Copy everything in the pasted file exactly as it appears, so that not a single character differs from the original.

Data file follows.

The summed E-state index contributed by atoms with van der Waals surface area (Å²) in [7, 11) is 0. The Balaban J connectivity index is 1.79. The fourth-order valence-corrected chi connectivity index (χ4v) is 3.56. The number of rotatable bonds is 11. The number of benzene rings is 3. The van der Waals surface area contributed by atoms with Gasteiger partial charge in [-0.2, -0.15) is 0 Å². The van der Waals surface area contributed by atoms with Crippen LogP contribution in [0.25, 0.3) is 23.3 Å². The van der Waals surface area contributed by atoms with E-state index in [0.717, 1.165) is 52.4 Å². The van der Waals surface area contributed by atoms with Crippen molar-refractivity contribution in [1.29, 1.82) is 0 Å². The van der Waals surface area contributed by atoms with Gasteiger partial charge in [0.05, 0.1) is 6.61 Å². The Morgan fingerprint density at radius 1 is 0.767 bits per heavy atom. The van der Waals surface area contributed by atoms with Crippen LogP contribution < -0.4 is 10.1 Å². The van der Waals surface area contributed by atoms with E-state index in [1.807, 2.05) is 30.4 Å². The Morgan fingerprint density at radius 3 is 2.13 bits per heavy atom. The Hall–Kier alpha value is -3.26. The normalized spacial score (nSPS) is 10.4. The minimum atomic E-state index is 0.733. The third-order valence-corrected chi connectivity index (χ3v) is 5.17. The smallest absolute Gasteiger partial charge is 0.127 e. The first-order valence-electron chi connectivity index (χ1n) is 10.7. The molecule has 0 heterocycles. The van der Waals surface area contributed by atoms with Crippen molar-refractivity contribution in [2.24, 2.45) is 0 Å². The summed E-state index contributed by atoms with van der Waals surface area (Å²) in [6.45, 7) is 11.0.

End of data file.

The summed E-state index contributed by atoms with van der Waals surface area (Å²) in [7, 11) is 0. The Balaban J connectivity index is 1.79. The fourth-order valence-corrected chi connectivity index (χ4v) is 3.56. The number of rotatable bonds is 11. The number of benzene rings is 3. The van der Waals surface area contributed by atoms with Gasteiger partial charge in [-0.2, -0.15) is 0 Å². The van der Waals surface area contributed by atoms with Crippen LogP contribution in [0.25, 0.3) is 23.3 Å². The van der Waals surface area contributed by atoms with E-state index in [0.717, 1.165) is 52.4 Å². The van der Waals surface area contributed by atoms with Crippen molar-refractivity contribution in [1.29, 1.82) is 0 Å². The van der Waals surface area contributed by atoms with Gasteiger partial charge in [0.05, 0.1) is 6.61 Å². The Morgan fingerprint density at radius 1 is 0.767 bits per heavy atom. The van der Waals surface area contributed by atoms with Crippen LogP contribution < -0.4 is 10.1 Å². The van der Waals surface area contributed by atoms with E-state index in [1.807, 2.05) is 30.4 Å². The Morgan fingerprint density at radius 3 is 2.13 bits per heavy atom. The Hall–Kier alpha value is -3.26. The normalized spacial score (nSPS) is 10.4. The minimum atomic E-state index is 0.733. The third-order valence-corrected chi connectivity index (χ3v) is 5.17. The smallest absolute Gasteiger partial charge is 0.127 e. The first-order valence-electron chi connectivity index (χ1n) is 10.7. The molecule has 0 heterocycles. The van der Waals surface area contributed by atoms with Crippen molar-refractivity contribution in [2.24, 2.45) is 0 Å². The summed E-state index contributed by atoms with van der Waals surface area (Å²) in [6.45, 7) is 11.0.